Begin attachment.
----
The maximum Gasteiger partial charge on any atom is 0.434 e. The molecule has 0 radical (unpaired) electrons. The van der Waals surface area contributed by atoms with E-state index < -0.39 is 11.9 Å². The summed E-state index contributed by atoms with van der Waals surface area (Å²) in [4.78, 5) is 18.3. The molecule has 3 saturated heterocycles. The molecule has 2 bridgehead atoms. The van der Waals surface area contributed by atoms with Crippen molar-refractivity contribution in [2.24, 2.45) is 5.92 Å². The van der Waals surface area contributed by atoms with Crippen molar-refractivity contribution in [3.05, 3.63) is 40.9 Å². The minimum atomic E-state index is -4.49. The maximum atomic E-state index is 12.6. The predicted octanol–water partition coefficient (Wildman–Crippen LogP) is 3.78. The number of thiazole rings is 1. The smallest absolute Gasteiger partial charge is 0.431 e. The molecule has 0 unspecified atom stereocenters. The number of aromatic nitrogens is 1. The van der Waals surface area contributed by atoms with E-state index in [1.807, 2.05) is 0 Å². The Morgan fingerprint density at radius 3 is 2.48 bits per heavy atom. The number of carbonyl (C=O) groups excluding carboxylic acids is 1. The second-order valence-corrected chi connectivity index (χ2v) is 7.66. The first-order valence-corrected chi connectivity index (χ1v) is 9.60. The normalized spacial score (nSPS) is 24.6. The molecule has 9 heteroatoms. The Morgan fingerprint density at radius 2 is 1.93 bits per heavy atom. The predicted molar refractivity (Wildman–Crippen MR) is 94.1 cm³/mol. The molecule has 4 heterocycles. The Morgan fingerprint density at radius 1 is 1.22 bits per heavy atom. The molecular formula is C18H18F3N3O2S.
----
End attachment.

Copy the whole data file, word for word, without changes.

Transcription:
The maximum Gasteiger partial charge on any atom is 0.434 e. The molecule has 0 radical (unpaired) electrons. The van der Waals surface area contributed by atoms with E-state index < -0.39 is 11.9 Å². The summed E-state index contributed by atoms with van der Waals surface area (Å²) in [4.78, 5) is 18.3. The molecule has 3 saturated heterocycles. The molecule has 2 bridgehead atoms. The van der Waals surface area contributed by atoms with Crippen molar-refractivity contribution in [2.24, 2.45) is 5.92 Å². The van der Waals surface area contributed by atoms with Crippen molar-refractivity contribution in [3.05, 3.63) is 40.9 Å². The minimum atomic E-state index is -4.49. The maximum atomic E-state index is 12.6. The predicted octanol–water partition coefficient (Wildman–Crippen LogP) is 3.78. The number of thiazole rings is 1. The smallest absolute Gasteiger partial charge is 0.431 e. The molecule has 0 unspecified atom stereocenters. The number of aromatic nitrogens is 1. The van der Waals surface area contributed by atoms with E-state index in [1.807, 2.05) is 0 Å². The Morgan fingerprint density at radius 3 is 2.48 bits per heavy atom. The number of carbonyl (C=O) groups excluding carboxylic acids is 1. The second-order valence-corrected chi connectivity index (χ2v) is 7.66. The first-order valence-corrected chi connectivity index (χ1v) is 9.60. The normalized spacial score (nSPS) is 24.6. The molecule has 9 heteroatoms. The Morgan fingerprint density at radius 2 is 1.93 bits per heavy atom. The predicted molar refractivity (Wildman–Crippen MR) is 94.1 cm³/mol. The molecule has 4 heterocycles. The Morgan fingerprint density at radius 1 is 1.22 bits per heavy atom. The molecular formula is C18H18F3N3O2S.